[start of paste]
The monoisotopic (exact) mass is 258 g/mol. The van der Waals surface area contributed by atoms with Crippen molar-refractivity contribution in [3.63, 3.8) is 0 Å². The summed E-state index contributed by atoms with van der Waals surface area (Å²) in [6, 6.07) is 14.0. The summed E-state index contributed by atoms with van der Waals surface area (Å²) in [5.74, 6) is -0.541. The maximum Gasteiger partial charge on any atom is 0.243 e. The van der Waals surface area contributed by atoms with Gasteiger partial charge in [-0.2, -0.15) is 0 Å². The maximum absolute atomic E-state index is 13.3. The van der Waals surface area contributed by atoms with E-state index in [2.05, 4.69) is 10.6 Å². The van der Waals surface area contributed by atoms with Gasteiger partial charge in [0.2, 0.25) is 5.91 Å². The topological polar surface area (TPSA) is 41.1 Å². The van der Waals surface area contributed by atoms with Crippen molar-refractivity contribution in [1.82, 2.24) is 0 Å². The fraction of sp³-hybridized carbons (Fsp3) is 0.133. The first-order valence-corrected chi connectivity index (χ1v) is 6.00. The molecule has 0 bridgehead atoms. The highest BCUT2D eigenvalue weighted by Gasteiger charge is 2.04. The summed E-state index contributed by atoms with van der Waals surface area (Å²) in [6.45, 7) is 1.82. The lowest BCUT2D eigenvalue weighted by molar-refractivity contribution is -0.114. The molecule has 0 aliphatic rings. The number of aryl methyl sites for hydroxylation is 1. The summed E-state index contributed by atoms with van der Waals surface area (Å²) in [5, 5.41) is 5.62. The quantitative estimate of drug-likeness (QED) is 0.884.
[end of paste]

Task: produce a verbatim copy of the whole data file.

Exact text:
The monoisotopic (exact) mass is 258 g/mol. The van der Waals surface area contributed by atoms with Crippen molar-refractivity contribution in [3.63, 3.8) is 0 Å². The summed E-state index contributed by atoms with van der Waals surface area (Å²) in [6, 6.07) is 14.0. The summed E-state index contributed by atoms with van der Waals surface area (Å²) in [5.74, 6) is -0.541. The maximum Gasteiger partial charge on any atom is 0.243 e. The van der Waals surface area contributed by atoms with Gasteiger partial charge in [-0.2, -0.15) is 0 Å². The maximum absolute atomic E-state index is 13.3. The van der Waals surface area contributed by atoms with E-state index in [2.05, 4.69) is 10.6 Å². The van der Waals surface area contributed by atoms with Gasteiger partial charge in [0.2, 0.25) is 5.91 Å². The topological polar surface area (TPSA) is 41.1 Å². The van der Waals surface area contributed by atoms with Crippen molar-refractivity contribution in [1.82, 2.24) is 0 Å². The fraction of sp³-hybridized carbons (Fsp3) is 0.133. The first-order valence-corrected chi connectivity index (χ1v) is 6.00. The molecule has 0 bridgehead atoms. The highest BCUT2D eigenvalue weighted by Gasteiger charge is 2.04. The summed E-state index contributed by atoms with van der Waals surface area (Å²) in [6.45, 7) is 1.82. The lowest BCUT2D eigenvalue weighted by molar-refractivity contribution is -0.114. The molecule has 0 aliphatic rings. The number of aryl methyl sites for hydroxylation is 1. The summed E-state index contributed by atoms with van der Waals surface area (Å²) in [5, 5.41) is 5.62. The quantitative estimate of drug-likeness (QED) is 0.884.